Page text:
The most frequent problems with the arguments about vaccines and autism involve a logical fallacy called the correlation implies causation fallacy, which is a fallacy by which two events that occur together are claimed to be related by cause and effect. For instance:
- Teenage boys eat lots of chocolate.
- Teenage boys have acne.
- Therefore, chocolate causes acne.
Chocolate could cause acne in teenage boys. It may not as well. Acne may be caused by hormones, or stress, or other factors that are not identified in combination. Just because teenage boys eat lots of chocolate and have acne does not mean the two facts are causally related, that chocolate causes acne, or conversely that acne causes boys to eat chocolate. Teenage boys might just like chocolate and have acne.
This fallacy shows up in various fashions in this debate. For instance, Generation Rescue (an anti-vaccination organization) ran a full page advertisement in multiple papers a few months back in which the primary argument was that in 1966, when children received 10 vaccinations, autism rates were 1 in 10,000; today, when children receive 36 vaccinations (though many of those shots are for the same disease), autism rates are 1 in 150; therefore, vaccinations are causing neurological injuries including autism. Without getting into all of the various flaws of the ad such as the inaccuracy in their claims about past autism rates, the worst flaw is the blatant correlation implies causation fallacy – just because apparent autism rates have increased at the same general time as vaccinations does not mean the two are causally tied. Correlation does not equal causation. And, this holds true related to many other increasing exposures in our modern world. There have been huge changes in society in the last 40 years, including dramatic increases in the number of exposures to potentially noxious substances like pesticides and antibiotics, the average number of hours that children watch TV, the grams of simple carbohydrates in the average diet, and the amount of vibration to which the average person is exposed. All of these are correlated with increases in autism prevalence, but there is no scientific support for the notion that any of them in isolation, or even in combination, cause autism at this point in time.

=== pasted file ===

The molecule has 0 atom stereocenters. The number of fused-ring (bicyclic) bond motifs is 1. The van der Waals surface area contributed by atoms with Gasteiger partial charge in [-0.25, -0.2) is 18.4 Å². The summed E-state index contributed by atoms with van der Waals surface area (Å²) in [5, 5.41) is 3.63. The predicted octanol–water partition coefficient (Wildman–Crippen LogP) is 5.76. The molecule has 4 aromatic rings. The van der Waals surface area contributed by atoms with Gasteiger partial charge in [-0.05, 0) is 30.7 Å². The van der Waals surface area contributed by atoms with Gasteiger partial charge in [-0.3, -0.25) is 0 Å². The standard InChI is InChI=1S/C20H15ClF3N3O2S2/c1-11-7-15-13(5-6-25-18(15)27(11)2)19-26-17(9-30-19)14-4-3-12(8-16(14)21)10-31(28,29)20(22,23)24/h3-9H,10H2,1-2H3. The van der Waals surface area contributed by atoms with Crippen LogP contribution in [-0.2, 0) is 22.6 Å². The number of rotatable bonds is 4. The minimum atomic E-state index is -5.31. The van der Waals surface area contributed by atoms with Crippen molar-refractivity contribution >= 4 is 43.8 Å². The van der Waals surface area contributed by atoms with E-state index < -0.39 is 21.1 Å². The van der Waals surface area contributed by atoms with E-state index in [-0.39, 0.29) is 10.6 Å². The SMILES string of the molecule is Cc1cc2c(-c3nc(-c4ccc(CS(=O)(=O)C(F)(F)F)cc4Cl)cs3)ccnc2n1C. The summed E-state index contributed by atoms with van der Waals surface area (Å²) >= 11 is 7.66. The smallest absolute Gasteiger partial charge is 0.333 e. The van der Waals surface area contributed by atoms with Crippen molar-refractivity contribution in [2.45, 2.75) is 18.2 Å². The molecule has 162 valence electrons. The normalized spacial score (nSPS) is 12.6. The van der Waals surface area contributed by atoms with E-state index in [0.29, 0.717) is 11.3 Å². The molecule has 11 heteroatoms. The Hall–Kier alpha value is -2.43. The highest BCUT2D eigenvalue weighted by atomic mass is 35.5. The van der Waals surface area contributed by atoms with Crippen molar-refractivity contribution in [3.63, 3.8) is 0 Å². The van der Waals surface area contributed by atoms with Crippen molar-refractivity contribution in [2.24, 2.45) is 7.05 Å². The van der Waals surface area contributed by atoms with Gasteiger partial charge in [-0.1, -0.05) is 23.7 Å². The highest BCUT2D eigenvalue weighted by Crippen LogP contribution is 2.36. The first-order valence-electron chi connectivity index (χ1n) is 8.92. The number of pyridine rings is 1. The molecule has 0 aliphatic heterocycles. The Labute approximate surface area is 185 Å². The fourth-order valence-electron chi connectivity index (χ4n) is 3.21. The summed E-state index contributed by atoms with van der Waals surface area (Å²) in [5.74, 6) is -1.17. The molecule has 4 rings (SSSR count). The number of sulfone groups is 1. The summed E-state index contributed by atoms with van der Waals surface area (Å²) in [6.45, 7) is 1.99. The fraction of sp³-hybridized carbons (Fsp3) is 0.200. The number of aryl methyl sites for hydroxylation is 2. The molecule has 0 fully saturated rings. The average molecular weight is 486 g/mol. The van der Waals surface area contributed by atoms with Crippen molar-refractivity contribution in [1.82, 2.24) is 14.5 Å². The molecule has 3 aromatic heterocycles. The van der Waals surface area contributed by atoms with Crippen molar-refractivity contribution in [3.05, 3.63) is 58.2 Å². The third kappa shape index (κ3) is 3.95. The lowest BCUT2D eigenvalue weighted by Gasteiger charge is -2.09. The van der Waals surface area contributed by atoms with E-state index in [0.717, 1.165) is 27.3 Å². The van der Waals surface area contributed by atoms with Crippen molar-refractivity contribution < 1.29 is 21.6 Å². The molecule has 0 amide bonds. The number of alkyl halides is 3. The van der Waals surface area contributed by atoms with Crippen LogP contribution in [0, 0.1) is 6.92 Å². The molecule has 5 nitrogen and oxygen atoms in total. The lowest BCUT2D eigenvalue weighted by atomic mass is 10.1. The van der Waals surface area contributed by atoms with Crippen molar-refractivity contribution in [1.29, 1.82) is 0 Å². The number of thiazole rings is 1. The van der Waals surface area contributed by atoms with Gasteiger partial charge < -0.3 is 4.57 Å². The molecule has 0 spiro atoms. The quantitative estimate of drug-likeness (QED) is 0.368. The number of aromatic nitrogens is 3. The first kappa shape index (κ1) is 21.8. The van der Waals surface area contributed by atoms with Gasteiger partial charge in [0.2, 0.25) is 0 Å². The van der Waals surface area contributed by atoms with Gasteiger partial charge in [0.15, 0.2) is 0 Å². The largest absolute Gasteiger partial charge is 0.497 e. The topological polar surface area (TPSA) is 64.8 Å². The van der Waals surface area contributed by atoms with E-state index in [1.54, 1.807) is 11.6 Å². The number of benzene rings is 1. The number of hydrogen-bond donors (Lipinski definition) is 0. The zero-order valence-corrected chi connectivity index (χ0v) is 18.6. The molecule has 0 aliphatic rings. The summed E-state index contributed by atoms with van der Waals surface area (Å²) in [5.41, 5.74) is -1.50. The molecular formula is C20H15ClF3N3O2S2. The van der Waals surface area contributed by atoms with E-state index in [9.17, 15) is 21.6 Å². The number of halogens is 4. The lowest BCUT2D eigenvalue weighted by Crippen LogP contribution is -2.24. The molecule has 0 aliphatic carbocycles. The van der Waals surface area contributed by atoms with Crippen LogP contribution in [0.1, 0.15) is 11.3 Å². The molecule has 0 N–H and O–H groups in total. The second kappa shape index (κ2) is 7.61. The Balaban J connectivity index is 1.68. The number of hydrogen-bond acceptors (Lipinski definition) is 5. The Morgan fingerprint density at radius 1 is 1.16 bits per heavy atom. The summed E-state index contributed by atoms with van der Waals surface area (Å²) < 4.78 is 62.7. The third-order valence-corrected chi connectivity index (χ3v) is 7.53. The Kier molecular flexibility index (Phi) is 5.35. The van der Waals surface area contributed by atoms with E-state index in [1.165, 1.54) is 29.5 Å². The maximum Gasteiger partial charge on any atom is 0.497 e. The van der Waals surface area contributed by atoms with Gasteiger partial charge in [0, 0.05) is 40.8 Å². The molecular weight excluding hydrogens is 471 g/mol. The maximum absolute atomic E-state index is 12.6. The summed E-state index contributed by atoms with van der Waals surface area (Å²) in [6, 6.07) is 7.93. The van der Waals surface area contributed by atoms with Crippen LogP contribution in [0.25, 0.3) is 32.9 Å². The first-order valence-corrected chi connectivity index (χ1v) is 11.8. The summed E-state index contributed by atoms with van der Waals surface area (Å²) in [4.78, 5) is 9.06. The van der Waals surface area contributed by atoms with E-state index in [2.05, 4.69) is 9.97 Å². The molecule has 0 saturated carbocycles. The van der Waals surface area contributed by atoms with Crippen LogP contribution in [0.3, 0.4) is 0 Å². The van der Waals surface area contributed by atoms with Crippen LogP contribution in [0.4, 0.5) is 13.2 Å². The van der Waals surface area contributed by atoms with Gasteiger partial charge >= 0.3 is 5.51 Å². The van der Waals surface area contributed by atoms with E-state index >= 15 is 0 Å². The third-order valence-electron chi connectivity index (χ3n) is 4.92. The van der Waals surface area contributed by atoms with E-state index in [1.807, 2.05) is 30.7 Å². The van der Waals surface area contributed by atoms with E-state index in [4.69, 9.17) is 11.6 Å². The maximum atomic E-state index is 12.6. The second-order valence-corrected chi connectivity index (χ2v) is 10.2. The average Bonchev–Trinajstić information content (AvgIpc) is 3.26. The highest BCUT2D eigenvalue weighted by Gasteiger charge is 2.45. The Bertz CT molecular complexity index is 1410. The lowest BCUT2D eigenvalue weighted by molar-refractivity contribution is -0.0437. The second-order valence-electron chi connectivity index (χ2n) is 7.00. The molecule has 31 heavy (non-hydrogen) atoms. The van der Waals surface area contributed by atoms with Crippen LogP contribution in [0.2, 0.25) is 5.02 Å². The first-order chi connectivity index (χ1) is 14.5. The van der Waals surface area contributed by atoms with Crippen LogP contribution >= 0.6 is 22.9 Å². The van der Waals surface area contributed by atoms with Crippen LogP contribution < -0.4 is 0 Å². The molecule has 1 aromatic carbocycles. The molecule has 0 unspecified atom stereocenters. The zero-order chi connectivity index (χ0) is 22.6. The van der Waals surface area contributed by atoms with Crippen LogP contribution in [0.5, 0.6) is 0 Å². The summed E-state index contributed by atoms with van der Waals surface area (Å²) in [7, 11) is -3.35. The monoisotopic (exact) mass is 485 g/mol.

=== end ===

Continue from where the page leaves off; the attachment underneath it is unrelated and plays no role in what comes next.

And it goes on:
Another common example of this fallacy involves the temporal association between regressive autism and the first MMR vaccination that has been so hyped in particular in the UK. There are tens of thousands of parents, and likely millions of others, who have become convinced autism is caused by the MMR vaccine largely because of a reported temporal association between the two – the MMR vaccination shortly precedes the onset of regressive autism symptoms in some children. As a result of this temporal link, many parents have concluded the MMR vaccination must have caused the autism. There are all kinds of problems with this theory, such as the fact that most cases of autism are not regressive, that even regressive cases typically show symptoms before the regression and the vaccination, and that the percentage of parents who associate autism onset with the MMR vaccine is vastly overblown by the media since the parents making such claims tend to garner the lion’s share of the controversy-seeking media’s attention – the parents without such a theory tend to not blog, to avoid television crews, to quietly work towards helping their autistic child.
In addition, a glaring problem with this reasoning is the correlation does not equal causation fallacy. Just because in a limited number of children the onset of regression is close in time (in the parents’ memory) with this vaccination does not mean the two are causally tied. There are all kinds of exposures and experiences that happen in a child’s life around 18 months, from having a little brother, to moving cities, to starting school, to having an infection. Some of these are bound to occur around the time autistic regression starts. In fact, the studies discussed below show a much greater parental association of household stressors with regression that with vaccines. That doesn’t mean household stressors cause autism either. It also doesn’t rule them out.